Thursday, 27 February 2014

Kiev investigations highlight UK lax company controls

An article, the first of a three-part series, in the Business section of yesterday's Independent, draws attention to the ease with which a company can be set up with practically no checks on the substance or probity of the people behind it. Private Eye has already drawn attention to the complementary money-manipulation possibilities afforded by limited liability partnerships as this YouTube video shows.

As a sidebar to the article states:
International authorities are considering freezing the assets of Ukrainian millionaires associated with the regime of Viktor Yanukovych. If it happens, a fresh light could soon be shone on London, where much of Kiev's wealth is said to have either ended up, or travelled through "brass plate" companies during complex laundering process. [...] some experts say the UK's overly liberal financial system has also made it a Petri dish for incubating fraud, and a magnate for money launderers.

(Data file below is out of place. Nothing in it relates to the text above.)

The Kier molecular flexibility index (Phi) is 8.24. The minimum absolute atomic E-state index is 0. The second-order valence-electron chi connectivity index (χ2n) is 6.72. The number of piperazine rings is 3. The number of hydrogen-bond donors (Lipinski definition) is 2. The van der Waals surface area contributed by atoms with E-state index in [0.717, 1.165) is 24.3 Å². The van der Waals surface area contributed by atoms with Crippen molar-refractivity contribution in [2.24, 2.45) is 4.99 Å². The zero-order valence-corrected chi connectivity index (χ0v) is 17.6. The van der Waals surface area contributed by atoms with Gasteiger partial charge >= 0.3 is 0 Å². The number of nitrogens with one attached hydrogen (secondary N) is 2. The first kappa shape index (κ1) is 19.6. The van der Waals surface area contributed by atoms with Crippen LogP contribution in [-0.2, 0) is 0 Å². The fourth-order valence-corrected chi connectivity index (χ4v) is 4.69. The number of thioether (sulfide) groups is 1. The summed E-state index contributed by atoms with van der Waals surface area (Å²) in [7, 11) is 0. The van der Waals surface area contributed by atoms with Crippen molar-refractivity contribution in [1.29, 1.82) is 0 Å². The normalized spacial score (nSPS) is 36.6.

The Fraud Advisory Panel recommends as a minimum:
* Introducing requirements for new company directors to prove their identity and demonstrate their good character;
* Ensuring all new company directors are checked against the register of disqualified directors;
* Requiring Companies House to tell directors their duties and liabilities and putting this information online;
* Preventing the exploitation of virtual and serviced offices by criminals by enforcing the existing regulatory controls on them;
* Requiring all company filings to be made online and equipping Companies House with data-mining software to identify false financial reports, disqualified directors or those with previous criminal records for dishonesty.
None of these proposals would inhibit legitimate business but would go a long way to deterring criminals from taking advantage of our system to commit fraud.

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